A Tamil widow who says ten relatives were massacred by Sri Lanka’s police in 1986 has lodged a complaint with Northern Ireland’s police ombudsman after links to the country’s security forces emerged, the Irish Times reports.
The police ombudsman was set up as part of the peace process in Northern Ireland and can investigate historic cases involving the old police force, the Royal Ulster Constabulary (RUC).
The report says that senior Sri Lankan police officers visited Belfast in 1983 to “see at first hand the roles of the police and army in counter-terrorist operations”, quoting secret British government files.
It says that the visit happened months after the Special Support Unit, an elite RUC police commando team, shot dead six Irish men in County Armagh in one of the most controversial episodes of the Troubles.
Sri Lanka’s police set up an almost identical commando unit shortly afterwards, called the Special Task Force. The complainant, who is not named for safety reasons, says that “the Special Task Force was responsible for the murder of my family” in 1986.
Both the RUC and Sri Lankan units consisted of heavily armed police officers who underwent special forces training.
The complainant’s lawyer, Darragh Mackin, said that “the Special Task Force would not have acquired the paramilitary characteristics of the Special Support Unit without the engagement between the RUC and the Sri Lankan Police.”
Vairamuttu Varadakumar, director of the Tamil Information Centre, welcomed the development.
“We support the complainant’s efforts to seek accountability for the brutal violence against their family,” he told the Irish Times.
He added that his organisation, which has documented Sri Lankan state violence against Tamil people for 35 years, was “painfully aware of the murders, rape, disappearances and torture of the Tamil people” at the hands the Special Task force.
The complaint refers to a series of letters from 1983 in which Sri Lankan diplomats asked the UK police for help with “commando operations training” for a police superintendent “who would be responsible for training and administration of a Para-Military Unit to be set up here.” A Sri Lankan police officer of that rank then visited the RUC in Belfast.
The visit took place in the wake of six killings in County Armagh by the RUC Special Support Unit. In November 1982, three unarmed IRA members Gervaise McKerr, Sean Burns and Eugene Toman were shot dead. The police fired 109 bullets into their car. No weapons were found, and the chief pathologist said Toman was shot in the back.
Three RUC officers went on trial for murder but were acquitted, with the judge, Lord Justice Gibson, personally commending their “courage and determination for bringing the three dead men to justice, in this case, to the final court of justice.”
Two weeks after that shooting, armed policemen fired 44 bullets at a hayshed off Ballynerry Road North, near Lurgan. 17-year-old Michael Tighe was shot dead.
His friend, Martin McCauley, was seriously wounded but survived. He was convicted of possessing a number of old rusty rifles that were allegedly found in the barn, although there was no ammunition.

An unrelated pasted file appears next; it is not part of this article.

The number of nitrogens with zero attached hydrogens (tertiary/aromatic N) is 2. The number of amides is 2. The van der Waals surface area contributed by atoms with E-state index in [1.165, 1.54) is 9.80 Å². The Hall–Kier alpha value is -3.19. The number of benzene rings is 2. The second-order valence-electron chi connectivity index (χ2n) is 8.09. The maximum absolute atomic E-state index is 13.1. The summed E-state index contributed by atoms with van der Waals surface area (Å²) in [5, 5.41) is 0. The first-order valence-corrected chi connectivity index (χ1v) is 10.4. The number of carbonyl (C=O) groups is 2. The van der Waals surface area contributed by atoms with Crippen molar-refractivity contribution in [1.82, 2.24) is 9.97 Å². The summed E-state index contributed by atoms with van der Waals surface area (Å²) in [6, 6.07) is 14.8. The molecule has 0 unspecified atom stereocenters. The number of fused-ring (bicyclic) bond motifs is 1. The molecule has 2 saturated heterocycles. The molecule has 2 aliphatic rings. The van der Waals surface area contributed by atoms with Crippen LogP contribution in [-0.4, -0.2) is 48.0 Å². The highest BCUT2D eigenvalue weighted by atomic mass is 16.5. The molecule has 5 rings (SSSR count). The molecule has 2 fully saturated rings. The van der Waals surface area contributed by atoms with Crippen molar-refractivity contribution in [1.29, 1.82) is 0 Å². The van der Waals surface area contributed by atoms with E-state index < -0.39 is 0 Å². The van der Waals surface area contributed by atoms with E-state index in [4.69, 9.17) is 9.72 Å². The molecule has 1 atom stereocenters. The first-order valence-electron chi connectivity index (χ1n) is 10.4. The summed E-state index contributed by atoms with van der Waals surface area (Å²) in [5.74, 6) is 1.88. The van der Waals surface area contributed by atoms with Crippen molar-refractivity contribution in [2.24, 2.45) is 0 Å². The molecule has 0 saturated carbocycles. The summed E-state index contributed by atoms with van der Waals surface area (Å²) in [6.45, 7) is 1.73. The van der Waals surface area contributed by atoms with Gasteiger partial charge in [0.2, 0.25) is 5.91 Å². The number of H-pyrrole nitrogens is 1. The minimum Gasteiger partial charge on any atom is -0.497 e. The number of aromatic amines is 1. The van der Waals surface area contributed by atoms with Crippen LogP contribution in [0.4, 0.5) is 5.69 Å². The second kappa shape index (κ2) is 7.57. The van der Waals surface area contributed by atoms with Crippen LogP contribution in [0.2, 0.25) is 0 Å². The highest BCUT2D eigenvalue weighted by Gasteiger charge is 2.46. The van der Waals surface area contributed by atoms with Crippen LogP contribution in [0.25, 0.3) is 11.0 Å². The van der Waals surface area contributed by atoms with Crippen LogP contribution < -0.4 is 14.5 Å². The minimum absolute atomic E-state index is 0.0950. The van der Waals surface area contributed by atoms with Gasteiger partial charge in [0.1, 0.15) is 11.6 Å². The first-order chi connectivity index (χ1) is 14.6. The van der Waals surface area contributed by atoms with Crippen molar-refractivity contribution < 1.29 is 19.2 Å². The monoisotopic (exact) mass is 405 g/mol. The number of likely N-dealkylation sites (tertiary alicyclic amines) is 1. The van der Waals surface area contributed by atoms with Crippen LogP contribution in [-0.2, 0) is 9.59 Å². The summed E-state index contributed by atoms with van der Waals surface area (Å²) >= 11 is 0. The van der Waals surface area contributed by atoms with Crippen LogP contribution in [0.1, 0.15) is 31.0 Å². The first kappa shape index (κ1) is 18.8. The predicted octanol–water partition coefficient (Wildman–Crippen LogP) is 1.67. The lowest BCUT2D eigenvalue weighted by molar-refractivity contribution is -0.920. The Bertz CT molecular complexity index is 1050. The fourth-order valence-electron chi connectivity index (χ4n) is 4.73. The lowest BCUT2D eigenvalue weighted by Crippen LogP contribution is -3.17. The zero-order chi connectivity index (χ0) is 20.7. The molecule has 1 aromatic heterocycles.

McCauley, who later became infamous as one of the Colombia Three, saw his conviction eventually overturned in 2014 on appeal.
It transpired that MI5 had a bug in the hayshed, and the RUC had not shouted any warnings before opening fire.
A month after the first shooting, the unit killed again. This time it was two unarmed INLA members, Seamus Grew and Roddy Carroll, who were shot dead in their car at Mullacreevie Park in Armagh.
One member of the RUC unit went on trial for the murder of Grew but was acquitted. It emerged at the trial that the RUC Special Branch had doctored evidence about the shooting.
The concerns raised at this trial led to an investigation by Deputy Chief Constable John Stalker from Greater Manchester Police. Although his report has never been published, in his autobiography he compared the RUC Special Support Unit to a “Central American assassination squad”.
Declassified files found at the UK National Archives show that civil servants privately harboured fears about these police units, before the shootings even took place.
One official commented that within the RUC “covert Units are being set up which, to the layman at least, will perform a role which is hardly indistinguishable from that of the SAS”.
Another civil servant wrote “Possible Danger: The greatest danger would seem to lie in ‘creeping paramilitarism’ … the RUC may go too far down the paramilitary road.”
After the six shootings in Armagh, many of the police’s commando-style roles were handed back to the army. However, the Sri Lankan unit which the RUC is alleged to have inspired went on to carry out far more killings.
Special Task Force
A CIA report, written around the time that the complainant’s Tamil family were killed, was highly critical of Sri Lanka’s Special Task Force (STF).
“Although the STF shows greater discipline and professionalism than other security units, it is among the worst perpetrators of violence against Tamil civilians”, the CIA said.
US intelligence staff were concerned that “A common STF tactic when fired upon while on patrol is to enter the nearest village and burn it to the ground.”
The complainant’s lawyer, Darragh Mackin, has told the Police Ombudsman that the level of indiscriminate killing perpetrated by the STF against Tamils amounted to genocide.
A spokesperson from the Police Ombudsman of Northern Ireland said “We have received a complaint relating to the actions of police officers in the 1980s, and this is now being considered.”